Meet Emmy, the computer program designed to emulate famous classical composers. Built by David Cope in 1981, she has since written many scores that have been performed across the country. While many scoff at her work as a mere “ruse,” it is hard to deny their beauty. Despite the fact that these are computer-generated compositions, they are truly moving.
By Megan Guerber
Computers rarely create something that I find touching. Their work is often cold and disjointed in comparison to the fluid human creations that inspire me. While technology has always impressed me, it rarely sways my emotions the way hand-generated art and music can.
The other day, a friend challenged this point of view. She told me about David Cope, a professor and classical composer who designed a computer program to write music. I found a YouTube video of one of the songs and was speechless. It is genuinely beautiful. It is program-generated, yet it still moved me.
This technology came about when David Cope suffered from a long streak of composer’s block in the late 1970s. He describes it as a time during which he was completely lost and suffered from a weakened sense of identity. Cope decided to take an unexpected approach to his dilemma, shifting his creative efforts towards building Emmy (Experiments in Musical Intelligence or EMI). This program analyzes data taken from sheet music, interprets a composer’s style, and then uses what it has learned to generate new compositions. The music it spits out at the end could be considered rubbish, but after Cope carefully assigns it to instruments, it is almost indiscernible from the masterpieces it emulates.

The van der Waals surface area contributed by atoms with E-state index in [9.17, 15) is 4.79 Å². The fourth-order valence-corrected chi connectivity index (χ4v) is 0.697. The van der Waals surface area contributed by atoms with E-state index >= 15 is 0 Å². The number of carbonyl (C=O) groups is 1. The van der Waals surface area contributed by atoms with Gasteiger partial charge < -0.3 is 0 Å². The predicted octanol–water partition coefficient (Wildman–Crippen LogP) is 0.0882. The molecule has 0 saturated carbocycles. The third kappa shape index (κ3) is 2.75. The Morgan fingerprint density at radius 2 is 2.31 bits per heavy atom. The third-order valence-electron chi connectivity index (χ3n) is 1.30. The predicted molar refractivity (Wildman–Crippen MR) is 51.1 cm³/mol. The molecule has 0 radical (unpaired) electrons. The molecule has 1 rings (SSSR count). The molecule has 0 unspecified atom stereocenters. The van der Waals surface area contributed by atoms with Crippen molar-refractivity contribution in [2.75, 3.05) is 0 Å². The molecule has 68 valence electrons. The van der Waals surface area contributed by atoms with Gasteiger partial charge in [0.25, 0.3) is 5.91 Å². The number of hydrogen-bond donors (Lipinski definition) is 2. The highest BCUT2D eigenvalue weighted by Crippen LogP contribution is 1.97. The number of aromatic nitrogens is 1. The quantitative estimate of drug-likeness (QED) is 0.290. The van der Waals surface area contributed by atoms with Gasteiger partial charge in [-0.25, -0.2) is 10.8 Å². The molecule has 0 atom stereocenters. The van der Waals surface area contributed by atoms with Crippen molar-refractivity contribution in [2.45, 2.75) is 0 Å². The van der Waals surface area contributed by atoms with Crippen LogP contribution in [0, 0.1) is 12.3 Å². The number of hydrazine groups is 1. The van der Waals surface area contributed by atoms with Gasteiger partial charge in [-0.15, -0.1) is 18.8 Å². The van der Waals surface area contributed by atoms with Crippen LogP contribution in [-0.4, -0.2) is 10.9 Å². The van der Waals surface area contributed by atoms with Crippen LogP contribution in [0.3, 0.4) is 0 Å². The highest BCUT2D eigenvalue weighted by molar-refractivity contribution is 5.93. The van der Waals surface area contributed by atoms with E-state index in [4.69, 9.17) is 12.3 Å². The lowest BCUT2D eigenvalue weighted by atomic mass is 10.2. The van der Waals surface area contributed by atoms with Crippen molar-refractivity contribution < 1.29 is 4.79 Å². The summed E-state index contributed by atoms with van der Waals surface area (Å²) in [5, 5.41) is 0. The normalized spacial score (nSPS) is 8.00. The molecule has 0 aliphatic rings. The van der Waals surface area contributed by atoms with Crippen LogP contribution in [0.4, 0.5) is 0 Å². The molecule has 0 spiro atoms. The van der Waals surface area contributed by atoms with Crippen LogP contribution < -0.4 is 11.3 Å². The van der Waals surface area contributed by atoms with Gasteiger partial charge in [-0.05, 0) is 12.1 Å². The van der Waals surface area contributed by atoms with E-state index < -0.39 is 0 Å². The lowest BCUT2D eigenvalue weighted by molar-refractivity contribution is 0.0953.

Each note is given a number based on certain characteristics. Emmy then searches for patterns amongst these numbers, thus learning the composer’s style. This mode of creation is based on the idea of recombinancy, which Cope describes on his website as “a method for producing music by recombining extant music into new logical successions.” In this way, Cope has programmed Emmy to learn the compositional techniques of Bach, Beethoven, Vivaldi and even Cope. (He collaborated with Emmy in order to finish an opera he struggled with for years.)
Each of Emmy’s compositions takes after a well-recognized genius. They do not fully compare, yet they are beautiful in their own right. Based on the innovations of a mastermind, processed by a computer, then reinterpreted and performed by human beings, this music has the strength often achieved via collaboration.
When thinking about the use of computers in art, it seems to all come down to one important question: does the work move you? Certainly Emmy’s creations do. She is but one example of what technology has to offer artists. We should all strive to use it as well as Cope.
Learn more about David Cope’s work on Radiolab.